A new tool in use by staff at Grand River Hospital and the Waterloo Wellington Local Health Integration Network (WWLHIN- opens in a new tab) is helping patients better manage their own care after leaving hospital.
The two organizations have piloted the University Health Network’s Patient Oriented Discharge Summary (PODS) in GRH’s low intensity rehabilitation program at the Freeport Campus. The system brings together discharge instructions, medication information and follow-up appointments in a much simpler manner for patients and families.
“A hospital is just one part of a patient’s health care journey. A great deal of care continues when a patient goes home, so patients and families need the best information to support them. We are very happy to have partnered with the Waterloo Wellington LHIN in piloting PODS, and look forward to sharing it further throughout our hospital’s programs and services,” said Judy Linton, GRH vice president of clinical services and chief nursing executive.
“Reviewing instructions and support plans with patients before they return home helps patients to better use that information in the community, know what to do to continue their recovery and know who to call if they have questions about appointments as well as home and community services,” said Joan DeBruyn, WWLHIN project manager.
PODS was designed for patients and health care providers to use together to discuss instructions for patients to follow after they leave hospital. These easy-to-understand instructions help make the transition to home for patients go as smoothly as possible. The summary increases the chance patients will follow post-hospital care instructions.
PODS highlight five important issues for patients leaving hospital:
- Medications they need to take;
- How they might feel and what to react;
- Changes to their routine;
- Appointments they have to go to; and
- Where to go for more information.
The PODS tool uses plain language, large type, pictures and images to make the information as easy to understand as possible. It’s available in 15 languages and includes space for patients to take their own notes. The summary is completed with the patient and their family, and the patient is asked to recall the instructions in their own words, to ensure they have been understood. In addition, a traditional discharge summary is still sent to the patient’s family doctor.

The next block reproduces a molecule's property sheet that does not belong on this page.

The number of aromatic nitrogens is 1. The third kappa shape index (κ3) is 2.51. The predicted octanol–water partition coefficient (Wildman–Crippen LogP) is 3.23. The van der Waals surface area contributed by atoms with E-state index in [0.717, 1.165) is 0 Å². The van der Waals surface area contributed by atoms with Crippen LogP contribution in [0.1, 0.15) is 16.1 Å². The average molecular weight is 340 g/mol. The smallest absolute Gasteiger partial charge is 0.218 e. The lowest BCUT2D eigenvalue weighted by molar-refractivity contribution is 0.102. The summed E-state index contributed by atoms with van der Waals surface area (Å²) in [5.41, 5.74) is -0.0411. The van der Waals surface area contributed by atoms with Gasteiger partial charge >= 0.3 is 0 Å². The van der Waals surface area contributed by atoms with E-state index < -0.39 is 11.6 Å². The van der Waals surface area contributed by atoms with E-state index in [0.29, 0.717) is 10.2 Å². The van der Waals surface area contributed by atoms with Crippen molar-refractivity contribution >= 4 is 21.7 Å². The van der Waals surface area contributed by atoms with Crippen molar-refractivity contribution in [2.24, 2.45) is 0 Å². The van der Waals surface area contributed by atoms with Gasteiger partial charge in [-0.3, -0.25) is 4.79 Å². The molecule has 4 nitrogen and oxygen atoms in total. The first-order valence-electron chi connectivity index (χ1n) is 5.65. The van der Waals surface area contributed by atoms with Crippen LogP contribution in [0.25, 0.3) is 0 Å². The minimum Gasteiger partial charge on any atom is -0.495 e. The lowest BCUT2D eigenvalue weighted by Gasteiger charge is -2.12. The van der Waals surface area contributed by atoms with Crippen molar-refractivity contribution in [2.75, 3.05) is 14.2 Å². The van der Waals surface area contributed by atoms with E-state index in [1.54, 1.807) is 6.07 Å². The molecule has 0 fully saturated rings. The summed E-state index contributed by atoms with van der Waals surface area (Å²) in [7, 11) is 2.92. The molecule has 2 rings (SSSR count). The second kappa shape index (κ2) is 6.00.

The PODS roll out was ideal in GRH’s low intensity rehabilitation program. Care providers serve a population of older adults with fractured hips, dementia and multiple medical needs. Staff including nurses, physiotherapists, occupational therapists, pharmacists as well as the LHIN care coordinator will complete parts of the PODS form. It’ll then be shared with the patient and their family members.
“Filling out a PODS form is very much a team effort. Many different health professionals can offer their input to each patient based on their unique expertise. We can go at each patient’s pace, and give them and their loved ones better support along the way,” said Julie Weir, GRH’s clinical manager for the low intensity rehabilitation program.
PODS was developed at the University Health Network’s OpenLab in Toronto. A report by the province’s Avoidable Hospitalization Expert Panel had found discharge instructions by hospitals were often poorly communicated because patients did not understand the medical terms, were not fluent in English, were not able to memorize instructions or were too stressed at the time of discharge to absorb information.
More than two dozen hospitals across the province have adopted PODS, potentially benefiting approximately 50,000 patients in the first year alone. This expansion is taking place with support from ARTIC (Adopting Research to Improve Care), a joint program of the Council of Academic Hospitals of Ontario (opens in a new tab) and Health Quality Ontario (opens in a new tab).